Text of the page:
The future looks bright for mid-sized advice firms providing they invest in strong technology and diversify their specialities and client base, a report has claimed.
The Future of Advice - Beneath and Beyond report, published today (July 30) by AKG, stated there was a “powerful case” for the “right sort of 5-10 adviser business”.
This was because they were more likely to run an efficient business, invest in technology and branch into different specialisms and client banks than the smaller firms and they did not come across the same problems as larger consolidators and vertically integrated companies.
The report said the need for advisers to combine good relationship skills with “hard-nosed business management skills” went against the long-term success of one- to two-man bands, while larger, vertically integrated, firms were seen to be “lacking in transparency” and having high charges.
Consolidators, although there was an increasing trend of mergers and acquisitions in the adviser space, were likely to face roadblocks as the “economics of the business come under threat”, it added.
The report said: “A much more powerful case can be made on the basis of this analysis for the right sort of 5-10 adviser business, properly structured with strong technology, and a multi-specialist, multi-faceted approach.”
Peter Chadborn, director at Plan Money, which falls into this advice business category, agreed with the report's conclusion.
He said "One of the main advantages of firms our size is the ability to make effective decisions relatively quickly.
"There is enough diversity of experience and expertise to make well-informed and balanced decisions, without the need to submit proposals through tiers of management."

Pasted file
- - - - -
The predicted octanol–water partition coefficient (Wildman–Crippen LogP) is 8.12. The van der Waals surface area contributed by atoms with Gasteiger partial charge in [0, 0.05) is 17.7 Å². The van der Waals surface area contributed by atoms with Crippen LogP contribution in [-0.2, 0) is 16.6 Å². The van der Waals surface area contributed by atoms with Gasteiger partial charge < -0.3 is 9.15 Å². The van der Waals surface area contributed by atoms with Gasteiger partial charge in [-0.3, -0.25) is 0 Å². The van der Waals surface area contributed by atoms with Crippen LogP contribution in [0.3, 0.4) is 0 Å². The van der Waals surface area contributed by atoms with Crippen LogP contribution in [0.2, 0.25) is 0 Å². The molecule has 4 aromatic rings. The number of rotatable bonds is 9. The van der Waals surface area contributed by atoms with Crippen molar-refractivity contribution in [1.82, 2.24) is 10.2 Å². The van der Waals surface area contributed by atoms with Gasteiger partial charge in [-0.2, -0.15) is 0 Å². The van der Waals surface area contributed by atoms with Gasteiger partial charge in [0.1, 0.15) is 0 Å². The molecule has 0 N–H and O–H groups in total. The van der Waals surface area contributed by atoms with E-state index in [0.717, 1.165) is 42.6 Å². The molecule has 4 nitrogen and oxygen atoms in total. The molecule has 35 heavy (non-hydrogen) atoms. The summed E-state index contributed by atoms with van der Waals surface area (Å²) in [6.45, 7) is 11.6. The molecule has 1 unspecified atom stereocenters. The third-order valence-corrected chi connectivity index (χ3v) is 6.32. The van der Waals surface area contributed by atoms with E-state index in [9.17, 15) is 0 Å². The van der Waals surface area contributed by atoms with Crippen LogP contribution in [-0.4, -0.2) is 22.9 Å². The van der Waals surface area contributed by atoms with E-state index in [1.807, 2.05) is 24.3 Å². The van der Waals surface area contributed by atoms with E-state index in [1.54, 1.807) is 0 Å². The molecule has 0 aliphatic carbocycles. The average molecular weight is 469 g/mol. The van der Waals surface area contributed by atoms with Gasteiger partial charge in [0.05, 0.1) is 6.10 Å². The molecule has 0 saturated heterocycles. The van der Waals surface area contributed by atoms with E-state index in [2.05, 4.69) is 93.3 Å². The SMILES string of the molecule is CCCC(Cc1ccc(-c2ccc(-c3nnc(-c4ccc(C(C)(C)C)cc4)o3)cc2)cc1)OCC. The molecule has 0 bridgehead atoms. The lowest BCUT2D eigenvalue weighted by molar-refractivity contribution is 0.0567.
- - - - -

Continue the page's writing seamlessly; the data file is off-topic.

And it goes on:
Scott Gallacher, director at Rowley Turton, thought the idea that five to 10 advisers was the "sweet spot" was a "little too specific", but agreed with the principle of the benefits of a mid-sized firm.
He said Rowley Turton, which has three advisers, benefited from "several efficiencies" and was "small enough to care but big enough to cope".
However, in order to succeed, mid size firms needed to embrace the needs of the younger client as well as the those of asset-rich consumers, the report said.
This was because the number of “asset-rich” clients who had been “accumulating wealth alongside generous defined benefit pension arrangements” was likely to dwindle looking forward, so firms needed to offer a “multi-faceted, multi-channel access”.
AKG’s research showed advisers were already widening their offering, either via referrals or in house.
Some 23 per cent of the 100 advisers polled in April said creating referral partnerships for specialist advice - such as equity release or pension transfers - would help save time and cost, while 20 per cent were looking to specialise their in-house advice offering.
Better use of technology was also touted as a way advice firms could improve their business. Some 59 per cent thought better use of back office tech would help while having a platform was on the minds of 32 per cent of firms.